An Evening with the Hobo's of Big Sur.

Guest Author Mason Matthews is a lover of movies, history, politics, comedy, pizza, and travel.

The wilderness of Big Sur has long captivated the hearts and minds of adventurers and artists alike due to the region’s sublime natural beauty. Situated between the endless waters of the Pacific Ocean and dense Redwood forests stretching downwards along the Central Coast of California, I figured it would be the perfect setting for my first solo backpacking adventure. I embarked on the 20 mile roundtrip journey to the Sykes Hot Springs within Los Padres National Forest’s Ventana Wilderness during the final days of winter break this semester. This wasn’t my first backpacking trip, nor was it the first 10+ mile hike alone in the middle of nowhere, but it was the first time I’d experience camping out alone in backcountry.

Waking up at 5:30 A.M. and enduring a nearly four-hour expedition through the traffic of Silicon Valley towards the rugged coast of Highway 1, I was finally off on my great trek into the wilderness. Slowly but surely, I navigated my way up and along the switchbacks of Big Sur’s rolling hills with the ocean at my backside for a little over an hour until the sea eventually vanished behind the sprawling vista of Redwood trees that encompassed the enormous landscape.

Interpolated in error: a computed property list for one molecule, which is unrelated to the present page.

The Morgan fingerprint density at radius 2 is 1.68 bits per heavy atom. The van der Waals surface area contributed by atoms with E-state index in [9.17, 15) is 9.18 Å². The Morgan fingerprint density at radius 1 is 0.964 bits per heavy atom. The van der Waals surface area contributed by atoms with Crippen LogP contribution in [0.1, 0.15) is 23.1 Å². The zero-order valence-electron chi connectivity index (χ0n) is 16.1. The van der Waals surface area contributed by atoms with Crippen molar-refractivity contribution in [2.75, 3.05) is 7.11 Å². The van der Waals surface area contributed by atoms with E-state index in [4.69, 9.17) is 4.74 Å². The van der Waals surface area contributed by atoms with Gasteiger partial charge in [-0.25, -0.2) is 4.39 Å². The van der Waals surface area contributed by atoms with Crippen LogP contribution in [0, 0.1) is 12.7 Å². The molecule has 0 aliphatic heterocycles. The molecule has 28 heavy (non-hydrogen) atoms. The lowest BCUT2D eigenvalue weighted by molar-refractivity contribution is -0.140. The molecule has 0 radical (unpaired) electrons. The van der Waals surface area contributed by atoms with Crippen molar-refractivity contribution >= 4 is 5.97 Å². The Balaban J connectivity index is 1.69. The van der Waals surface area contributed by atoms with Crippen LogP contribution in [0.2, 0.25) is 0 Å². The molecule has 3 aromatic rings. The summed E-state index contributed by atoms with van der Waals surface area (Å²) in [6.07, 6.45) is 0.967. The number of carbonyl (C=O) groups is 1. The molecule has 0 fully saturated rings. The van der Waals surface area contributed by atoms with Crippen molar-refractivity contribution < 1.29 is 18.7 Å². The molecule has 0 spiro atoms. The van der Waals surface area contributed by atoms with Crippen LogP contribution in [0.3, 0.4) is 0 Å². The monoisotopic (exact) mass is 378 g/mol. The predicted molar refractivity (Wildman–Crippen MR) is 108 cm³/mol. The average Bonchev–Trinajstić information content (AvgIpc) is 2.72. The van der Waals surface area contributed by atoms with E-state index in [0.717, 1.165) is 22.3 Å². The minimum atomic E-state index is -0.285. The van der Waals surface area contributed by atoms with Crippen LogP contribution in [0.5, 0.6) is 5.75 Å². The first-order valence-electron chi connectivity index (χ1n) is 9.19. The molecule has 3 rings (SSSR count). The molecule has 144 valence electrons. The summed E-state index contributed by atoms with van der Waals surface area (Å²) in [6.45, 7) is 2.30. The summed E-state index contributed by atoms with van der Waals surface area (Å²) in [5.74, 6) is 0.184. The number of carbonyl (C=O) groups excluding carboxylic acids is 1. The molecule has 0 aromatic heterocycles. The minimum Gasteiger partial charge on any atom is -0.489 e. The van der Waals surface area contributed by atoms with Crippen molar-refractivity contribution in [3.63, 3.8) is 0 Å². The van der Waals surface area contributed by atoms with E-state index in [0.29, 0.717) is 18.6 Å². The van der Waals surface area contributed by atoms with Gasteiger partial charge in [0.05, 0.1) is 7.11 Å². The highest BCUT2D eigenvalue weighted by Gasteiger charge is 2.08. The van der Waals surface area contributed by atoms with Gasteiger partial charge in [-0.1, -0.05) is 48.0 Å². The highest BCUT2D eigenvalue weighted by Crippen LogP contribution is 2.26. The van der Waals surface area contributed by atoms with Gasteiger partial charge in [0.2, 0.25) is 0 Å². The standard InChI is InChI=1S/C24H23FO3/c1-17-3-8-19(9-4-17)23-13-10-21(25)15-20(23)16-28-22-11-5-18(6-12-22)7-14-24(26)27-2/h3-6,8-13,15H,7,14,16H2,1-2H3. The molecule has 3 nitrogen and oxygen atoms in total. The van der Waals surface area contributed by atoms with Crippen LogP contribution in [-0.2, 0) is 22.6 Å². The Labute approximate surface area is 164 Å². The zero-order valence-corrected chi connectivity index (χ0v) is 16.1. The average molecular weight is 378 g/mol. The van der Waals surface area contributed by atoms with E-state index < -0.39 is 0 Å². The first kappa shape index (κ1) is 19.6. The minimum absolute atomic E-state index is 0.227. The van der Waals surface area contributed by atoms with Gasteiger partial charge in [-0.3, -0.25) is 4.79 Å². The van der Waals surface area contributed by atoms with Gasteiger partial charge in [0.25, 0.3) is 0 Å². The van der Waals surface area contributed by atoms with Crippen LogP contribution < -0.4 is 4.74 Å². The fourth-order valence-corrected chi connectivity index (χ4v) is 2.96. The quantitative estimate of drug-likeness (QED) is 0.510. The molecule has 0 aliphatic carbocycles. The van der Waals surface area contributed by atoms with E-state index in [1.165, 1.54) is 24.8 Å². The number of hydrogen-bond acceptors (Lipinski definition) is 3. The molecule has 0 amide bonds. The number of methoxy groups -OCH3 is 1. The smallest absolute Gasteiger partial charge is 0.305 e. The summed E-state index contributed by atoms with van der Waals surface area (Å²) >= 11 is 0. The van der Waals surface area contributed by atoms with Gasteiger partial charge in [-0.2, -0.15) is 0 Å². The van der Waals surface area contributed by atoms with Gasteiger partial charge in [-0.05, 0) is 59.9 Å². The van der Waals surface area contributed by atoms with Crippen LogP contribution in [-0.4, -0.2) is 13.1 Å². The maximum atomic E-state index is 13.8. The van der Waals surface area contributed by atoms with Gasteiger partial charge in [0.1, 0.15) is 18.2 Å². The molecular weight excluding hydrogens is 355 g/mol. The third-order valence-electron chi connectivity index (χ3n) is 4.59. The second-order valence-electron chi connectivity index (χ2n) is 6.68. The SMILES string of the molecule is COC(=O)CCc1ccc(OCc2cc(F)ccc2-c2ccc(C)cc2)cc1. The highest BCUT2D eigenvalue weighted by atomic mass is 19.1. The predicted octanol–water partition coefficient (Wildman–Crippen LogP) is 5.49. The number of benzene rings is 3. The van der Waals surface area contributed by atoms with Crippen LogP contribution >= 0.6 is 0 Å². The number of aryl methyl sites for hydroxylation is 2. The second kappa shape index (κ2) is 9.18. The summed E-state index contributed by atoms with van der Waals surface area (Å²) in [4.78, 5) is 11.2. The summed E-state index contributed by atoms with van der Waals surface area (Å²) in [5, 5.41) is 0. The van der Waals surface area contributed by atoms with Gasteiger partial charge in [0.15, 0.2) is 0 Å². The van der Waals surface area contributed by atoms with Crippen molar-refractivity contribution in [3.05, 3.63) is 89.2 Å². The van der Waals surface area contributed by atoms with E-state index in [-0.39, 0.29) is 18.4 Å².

Although the Sykes Hot Springs are a popular destination for weekend warriors, I ran into very few fellow human beings along the trail because:

1) I decided to do the trip on a Monday.

2) Unlike myself, most people have a fair degree of practical intelligence and avoid camping overnight in the Redwoods during the below freezing weather of January. 

Along the ten-mile journey to the hot springs, I only ran into about a dozen people, most of them traveling in small tribes of three to four college aged hippies returning from a weekend spent down by the river.

Within about five hours of navigating my way alongside waterfalls, across streams using fallen trees as bridges and beside the ice encrusted plants that lined the trail, I had finally reached the Big Sur river. From what I had read online, the only way across the river towards the currently vacant campsite on the other side was to wade directly through the water. Although I’ve played a fair amount of The Oregon Trail videogame in my years, this was the first time I’d ACTUALLY be fording an ACTUAL river that could ACTUALLY lead to great bodily harm (or at least a severely dampened backpack and supplies inside) if things went wrong.

I walked alongside the water until reaching a wider portion where the water was less deep and began crossing straight through it’s rushing current. The frigid water was just over waist deep, and I used the larger rocks within the riverbed as support while working my way against the flowing current. Upon successfully reaching the opposite side of the Big Sur River, I was rewarded with drenched pants, soaking socks and waterlogged boots.

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